In seeking to predict how the Revenue Commissioners will opt to treat crypto-currencies when they do issue official advice on the issue, it is suggested that guidance may be drawn from the UK position. On 27 March 2014 HMRC issued a brief entitled ‘Tax treatment of activities involving Bitcoin and other similar crypto-currencies’.  The brief stated that transactions involving crypto-currencies will be charged using the usual corporation tax, income tax and capital gains tax rules. It also confirmed that VAT will be charged in the normal manner when virtual currencies are used to pay for goods and services. The value of the transaction will be calculated on the basis of the sterling value of the crypto-currency when the supply occurs. In contrast, income from crypto-currency ‘mining’ will generally fall outside scope of VAT, as ‘mining’ is not considered by HMRC to constitute an economic activity. HMRC’s caution, if not uncertainty, in relation to the appropriate treatment of crypto-currencies is apparent from the fact that the guidance is expressed as ‘provisional VAT treatment pending further developments’, and as effective only ‘unless and until HMRC announces any changes’.

It should be noted that not all jurisdictions have adopted positions equivalent to the UK’s. In January 2014 the United States Law Library of Congress released a report entitled ‘Regulation of Bitcoin in Selected Jurisdictions‘ in which it examined the legal position of Bitcoin in 40 jurisdictions and the EU. The report documents the myriad of approaches that have been adopted worldwide. While jurisdictions such as the US[2] and Norway have engaged with the question of how virtual currencies should be taxed and opted to treat Bitcoin as an asset subject to capital gains taxation, others such as China, the Russian Federation and India have avoided the question of taxation and have instead made their distrust of virtual currencies clear by issuing statements warning (or, in the case of China, compelling) national bodies not to deal with Bitcoin at all.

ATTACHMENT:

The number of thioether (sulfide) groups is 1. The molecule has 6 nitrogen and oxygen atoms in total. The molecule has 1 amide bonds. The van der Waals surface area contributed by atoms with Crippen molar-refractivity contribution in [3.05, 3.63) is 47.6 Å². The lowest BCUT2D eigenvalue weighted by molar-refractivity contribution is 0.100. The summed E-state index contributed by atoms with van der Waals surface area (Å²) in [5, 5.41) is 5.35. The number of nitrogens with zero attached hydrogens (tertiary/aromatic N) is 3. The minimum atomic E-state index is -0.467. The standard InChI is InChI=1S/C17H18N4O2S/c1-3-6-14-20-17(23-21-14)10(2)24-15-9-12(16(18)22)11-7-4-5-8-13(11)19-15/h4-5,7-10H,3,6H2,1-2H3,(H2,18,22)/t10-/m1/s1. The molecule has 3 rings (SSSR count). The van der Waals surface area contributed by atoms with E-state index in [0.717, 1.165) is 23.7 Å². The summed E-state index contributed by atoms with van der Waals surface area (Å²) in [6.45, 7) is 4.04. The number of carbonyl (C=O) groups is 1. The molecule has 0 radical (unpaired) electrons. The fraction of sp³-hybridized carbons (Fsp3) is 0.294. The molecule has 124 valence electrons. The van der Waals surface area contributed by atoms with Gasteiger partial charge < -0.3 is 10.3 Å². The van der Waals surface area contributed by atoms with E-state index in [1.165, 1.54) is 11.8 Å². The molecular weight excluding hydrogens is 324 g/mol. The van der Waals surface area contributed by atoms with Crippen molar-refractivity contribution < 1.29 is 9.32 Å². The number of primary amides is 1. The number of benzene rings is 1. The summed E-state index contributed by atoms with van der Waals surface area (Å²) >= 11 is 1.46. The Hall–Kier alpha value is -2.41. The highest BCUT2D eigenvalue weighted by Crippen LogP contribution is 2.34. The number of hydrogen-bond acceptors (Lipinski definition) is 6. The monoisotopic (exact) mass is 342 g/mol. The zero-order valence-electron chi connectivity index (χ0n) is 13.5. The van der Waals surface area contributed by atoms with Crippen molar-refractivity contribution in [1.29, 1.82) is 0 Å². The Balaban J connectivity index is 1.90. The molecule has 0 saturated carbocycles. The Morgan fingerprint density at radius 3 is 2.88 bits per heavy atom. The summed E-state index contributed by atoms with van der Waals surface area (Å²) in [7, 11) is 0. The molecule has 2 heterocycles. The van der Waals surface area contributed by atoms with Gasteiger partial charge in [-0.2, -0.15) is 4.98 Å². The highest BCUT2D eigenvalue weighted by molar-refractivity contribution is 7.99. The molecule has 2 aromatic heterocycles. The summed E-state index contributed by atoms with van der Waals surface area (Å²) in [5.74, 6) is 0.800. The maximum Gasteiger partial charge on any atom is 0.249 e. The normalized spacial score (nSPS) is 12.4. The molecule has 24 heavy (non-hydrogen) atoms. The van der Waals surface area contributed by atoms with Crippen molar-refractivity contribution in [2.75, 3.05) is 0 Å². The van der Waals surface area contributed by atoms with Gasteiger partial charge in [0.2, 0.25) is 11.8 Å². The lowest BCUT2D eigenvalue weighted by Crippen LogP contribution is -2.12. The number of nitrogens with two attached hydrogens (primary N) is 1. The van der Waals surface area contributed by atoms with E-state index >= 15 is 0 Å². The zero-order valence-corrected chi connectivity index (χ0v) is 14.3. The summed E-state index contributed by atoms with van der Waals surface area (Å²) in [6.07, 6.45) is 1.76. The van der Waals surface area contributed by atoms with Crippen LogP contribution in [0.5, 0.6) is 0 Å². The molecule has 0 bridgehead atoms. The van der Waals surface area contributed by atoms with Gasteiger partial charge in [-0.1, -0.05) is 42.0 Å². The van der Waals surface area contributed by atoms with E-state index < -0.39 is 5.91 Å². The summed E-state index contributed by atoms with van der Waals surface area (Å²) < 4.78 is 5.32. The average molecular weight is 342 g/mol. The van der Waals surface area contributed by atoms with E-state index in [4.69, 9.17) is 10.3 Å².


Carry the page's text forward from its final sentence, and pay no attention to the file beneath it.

In the absence of any official guidance from the Irish authorities on the issue, it remains to be seen what approach will be adopted in this jurisdiction. It is suggested that the more natural approach may be to follow the UK’s lead and treat crypto-currencies as they are intended to be used: as currencies. To view virtual currencies as assets for taxation purposes may lead to the imposition of a level of tax reporting requirements that users would find both burdensome and difficult to comply with, as trading platforms are not established to comply with national tax requirements. 

The launch of a material Irish specific crypto-currency or an international crypto-currency with material impact on Ireland may well prompt the Revenue Commissioners to adopt a formal position. We are aware of at least one potential forthcoming initiative which could satisfy these requirements.  

Deposit Guarantee Scheme

The Deposit Guarantee Scheme, administered and run by the Central Bank of Ireland, guarantees all deposits of up to €100,000 held by Irish authorised banks, building societies and credit unions. Should such an institution fail, all deposits up to and including this amount per customer will be repaid to the account holder within 20 days. In this way, customers with deposit accounts in authorised institutions are offered a level of protection against such entities failing or being unable to discharge their debts.[3]